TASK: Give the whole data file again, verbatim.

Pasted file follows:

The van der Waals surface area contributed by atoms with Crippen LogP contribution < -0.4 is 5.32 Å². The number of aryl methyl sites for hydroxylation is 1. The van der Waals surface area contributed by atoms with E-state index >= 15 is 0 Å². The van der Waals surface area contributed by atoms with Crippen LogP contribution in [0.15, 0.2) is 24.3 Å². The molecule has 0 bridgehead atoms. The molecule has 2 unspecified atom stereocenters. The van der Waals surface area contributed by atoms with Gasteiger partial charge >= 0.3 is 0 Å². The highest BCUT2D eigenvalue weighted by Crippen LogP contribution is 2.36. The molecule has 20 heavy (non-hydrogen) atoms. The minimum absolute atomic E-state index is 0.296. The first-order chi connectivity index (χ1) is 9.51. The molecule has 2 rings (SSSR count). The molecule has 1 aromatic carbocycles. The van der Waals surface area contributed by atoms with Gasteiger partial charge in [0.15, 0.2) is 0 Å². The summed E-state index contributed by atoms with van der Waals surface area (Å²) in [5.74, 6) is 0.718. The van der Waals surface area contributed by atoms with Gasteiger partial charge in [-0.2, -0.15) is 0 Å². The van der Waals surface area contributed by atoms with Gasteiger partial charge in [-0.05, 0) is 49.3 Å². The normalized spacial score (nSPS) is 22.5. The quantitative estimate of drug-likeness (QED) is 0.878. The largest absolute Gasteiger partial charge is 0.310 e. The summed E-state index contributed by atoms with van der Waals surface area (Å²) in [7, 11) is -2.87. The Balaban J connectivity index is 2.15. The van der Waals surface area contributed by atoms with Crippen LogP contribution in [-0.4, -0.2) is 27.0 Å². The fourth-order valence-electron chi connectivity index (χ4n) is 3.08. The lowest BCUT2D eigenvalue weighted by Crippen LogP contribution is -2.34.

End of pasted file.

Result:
The van der Waals surface area contributed by atoms with Crippen LogP contribution < -0.4 is 5.32 Å². The number of aryl methyl sites for hydroxylation is 1. The van der Waals surface area contributed by atoms with E-state index >= 15 is 0 Å². The van der Waals surface area contributed by atoms with Crippen LogP contribution in [0.15, 0.2) is 24.3 Å². The molecule has 0 bridgehead atoms. The molecule has 2 unspecified atom stereocenters. The van der Waals surface area contributed by atoms with Gasteiger partial charge >= 0.3 is 0 Å². The highest BCUT2D eigenvalue weighted by Crippen LogP contribution is 2.36. The molecule has 20 heavy (non-hydrogen) atoms. The minimum absolute atomic E-state index is 0.296. The first-order chi connectivity index (χ1) is 9.51. The molecule has 2 rings (SSSR count). The molecule has 1 aromatic carbocycles. The van der Waals surface area contributed by atoms with Gasteiger partial charge in [0.15, 0.2) is 0 Å². The summed E-state index contributed by atoms with van der Waals surface area (Å²) in [5.74, 6) is 0.718. The van der Waals surface area contributed by atoms with Gasteiger partial charge in [-0.2, -0.15) is 0 Å². The van der Waals surface area contributed by atoms with Gasteiger partial charge in [-0.05, 0) is 49.3 Å². The normalized spacial score (nSPS) is 22.5. The quantitative estimate of drug-likeness (QED) is 0.878. The largest absolute Gasteiger partial charge is 0.310 e. The summed E-state index contributed by atoms with van der Waals surface area (Å²) in [7, 11) is -2.87. The Balaban J connectivity index is 2.15. The van der Waals surface area contributed by atoms with Crippen LogP contribution in [-0.4, -0.2) is 27.0 Å². The fourth-order valence-electron chi connectivity index (χ4n) is 3.08. The lowest BCUT2D eigenvalue weighted by Crippen LogP contribution is -2.34.